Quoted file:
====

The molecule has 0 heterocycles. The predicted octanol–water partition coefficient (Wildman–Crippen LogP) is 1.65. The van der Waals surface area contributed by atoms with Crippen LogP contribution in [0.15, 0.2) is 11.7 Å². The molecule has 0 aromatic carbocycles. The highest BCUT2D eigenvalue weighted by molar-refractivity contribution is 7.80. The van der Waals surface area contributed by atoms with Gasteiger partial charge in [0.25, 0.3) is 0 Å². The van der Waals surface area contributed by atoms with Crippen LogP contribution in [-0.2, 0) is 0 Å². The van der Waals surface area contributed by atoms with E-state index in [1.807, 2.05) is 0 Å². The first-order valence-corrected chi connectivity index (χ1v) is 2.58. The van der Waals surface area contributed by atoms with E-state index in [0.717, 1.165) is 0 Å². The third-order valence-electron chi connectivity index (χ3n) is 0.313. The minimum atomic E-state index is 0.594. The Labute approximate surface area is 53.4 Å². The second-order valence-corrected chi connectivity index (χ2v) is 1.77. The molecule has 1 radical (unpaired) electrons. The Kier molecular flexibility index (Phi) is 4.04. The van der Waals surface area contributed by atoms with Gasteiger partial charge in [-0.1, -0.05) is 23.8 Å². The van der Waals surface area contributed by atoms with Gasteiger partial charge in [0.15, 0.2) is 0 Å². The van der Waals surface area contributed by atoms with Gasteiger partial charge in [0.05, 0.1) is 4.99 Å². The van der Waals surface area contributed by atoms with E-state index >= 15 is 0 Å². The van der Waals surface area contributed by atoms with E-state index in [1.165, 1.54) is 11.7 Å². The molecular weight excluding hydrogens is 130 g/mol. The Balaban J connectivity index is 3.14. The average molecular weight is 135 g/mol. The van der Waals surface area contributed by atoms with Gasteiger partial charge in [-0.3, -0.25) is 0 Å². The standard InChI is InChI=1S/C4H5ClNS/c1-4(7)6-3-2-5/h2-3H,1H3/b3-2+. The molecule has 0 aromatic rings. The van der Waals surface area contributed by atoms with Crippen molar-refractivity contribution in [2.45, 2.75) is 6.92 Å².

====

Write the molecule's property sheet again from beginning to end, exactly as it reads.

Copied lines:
The molecule has 0 heterocycles. The predicted octanol–water partition coefficient (Wildman–Crippen LogP) is 1.65. The van der Waals surface area contributed by atoms with Crippen LogP contribution in [0.15, 0.2) is 11.7 Å². The molecule has 0 aromatic carbocycles. The highest BCUT2D eigenvalue weighted by molar-refractivity contribution is 7.80. The van der Waals surface area contributed by atoms with Gasteiger partial charge in [0.25, 0.3) is 0 Å². The van der Waals surface area contributed by atoms with Crippen LogP contribution in [-0.2, 0) is 0 Å². The van der Waals surface area contributed by atoms with E-state index in [1.807, 2.05) is 0 Å². The first-order valence-corrected chi connectivity index (χ1v) is 2.58. The van der Waals surface area contributed by atoms with E-state index in [0.717, 1.165) is 0 Å². The third-order valence-electron chi connectivity index (χ3n) is 0.313. The minimum atomic E-state index is 0.594. The Labute approximate surface area is 53.4 Å². The second-order valence-corrected chi connectivity index (χ2v) is 1.77. The molecule has 1 radical (unpaired) electrons. The Kier molecular flexibility index (Phi) is 4.04. The van der Waals surface area contributed by atoms with Gasteiger partial charge in [-0.1, -0.05) is 23.8 Å². The van der Waals surface area contributed by atoms with Gasteiger partial charge in [0.15, 0.2) is 0 Å². The van der Waals surface area contributed by atoms with Gasteiger partial charge in [0.05, 0.1) is 4.99 Å². The van der Waals surface area contributed by atoms with E-state index >= 15 is 0 Å². The van der Waals surface area contributed by atoms with E-state index in [1.165, 1.54) is 11.7 Å². The molecular weight excluding hydrogens is 130 g/mol. The Balaban J connectivity index is 3.14. The average molecular weight is 135 g/mol. The van der Waals surface area contributed by atoms with Gasteiger partial charge in [-0.3, -0.25) is 0 Å². The standard InChI is InChI=1S/C4H5ClNS/c1-4(7)6-3-2-5/h2-3H,1H3/b3-2+. The molecule has 0 aromatic rings. The van der Waals surface area contributed by atoms with Crippen molar-refractivity contribution in [2.45, 2.75) is 6.92 Å².